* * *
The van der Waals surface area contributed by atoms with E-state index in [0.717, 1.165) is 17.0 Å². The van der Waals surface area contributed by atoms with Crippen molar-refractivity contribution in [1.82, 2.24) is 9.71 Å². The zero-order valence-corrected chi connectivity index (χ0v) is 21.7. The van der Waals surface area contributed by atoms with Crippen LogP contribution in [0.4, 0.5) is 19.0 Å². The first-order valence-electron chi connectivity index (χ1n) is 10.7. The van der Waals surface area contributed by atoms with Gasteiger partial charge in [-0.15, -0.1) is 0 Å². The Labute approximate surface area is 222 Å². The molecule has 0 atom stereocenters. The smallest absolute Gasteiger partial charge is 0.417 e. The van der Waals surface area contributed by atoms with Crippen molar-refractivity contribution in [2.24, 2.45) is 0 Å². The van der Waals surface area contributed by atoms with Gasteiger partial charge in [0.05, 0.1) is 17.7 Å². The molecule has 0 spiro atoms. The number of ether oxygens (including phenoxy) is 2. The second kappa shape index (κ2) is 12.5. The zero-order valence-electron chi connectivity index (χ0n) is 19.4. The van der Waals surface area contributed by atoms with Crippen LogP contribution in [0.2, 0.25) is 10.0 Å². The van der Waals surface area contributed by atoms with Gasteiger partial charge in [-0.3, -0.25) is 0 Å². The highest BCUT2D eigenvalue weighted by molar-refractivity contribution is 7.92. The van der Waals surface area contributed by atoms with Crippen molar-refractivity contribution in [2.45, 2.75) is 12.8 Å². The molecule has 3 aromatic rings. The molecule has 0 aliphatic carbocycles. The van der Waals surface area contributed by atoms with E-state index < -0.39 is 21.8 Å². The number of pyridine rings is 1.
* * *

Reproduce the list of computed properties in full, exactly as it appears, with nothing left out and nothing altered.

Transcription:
The van der Waals surface area contributed by atoms with E-state index in [0.717, 1.165) is 17.0 Å². The van der Waals surface area contributed by atoms with Crippen molar-refractivity contribution in [1.82, 2.24) is 9.71 Å². The zero-order valence-corrected chi connectivity index (χ0v) is 21.7. The van der Waals surface area contributed by atoms with Crippen LogP contribution in [0.4, 0.5) is 19.0 Å². The first-order valence-electron chi connectivity index (χ1n) is 10.7. The van der Waals surface area contributed by atoms with Gasteiger partial charge in [-0.15, -0.1) is 0 Å². The Labute approximate surface area is 222 Å². The molecule has 0 atom stereocenters. The smallest absolute Gasteiger partial charge is 0.417 e. The van der Waals surface area contributed by atoms with Crippen molar-refractivity contribution in [2.24, 2.45) is 0 Å². The van der Waals surface area contributed by atoms with Gasteiger partial charge in [0.05, 0.1) is 17.7 Å². The molecule has 0 spiro atoms. The number of ether oxygens (including phenoxy) is 2. The second kappa shape index (κ2) is 12.5. The zero-order valence-electron chi connectivity index (χ0n) is 19.4. The van der Waals surface area contributed by atoms with Crippen LogP contribution in [0.2, 0.25) is 10.0 Å². The van der Waals surface area contributed by atoms with Gasteiger partial charge in [-0.3, -0.25) is 0 Å². The highest BCUT2D eigenvalue weighted by molar-refractivity contribution is 7.92. The van der Waals surface area contributed by atoms with Crippen molar-refractivity contribution in [2.45, 2.75) is 12.8 Å². The molecule has 3 aromatic rings. The molecule has 0 aliphatic carbocycles. The van der Waals surface area contributed by atoms with E-state index < -0.39 is 21.8 Å². The number of pyridine rings is 1.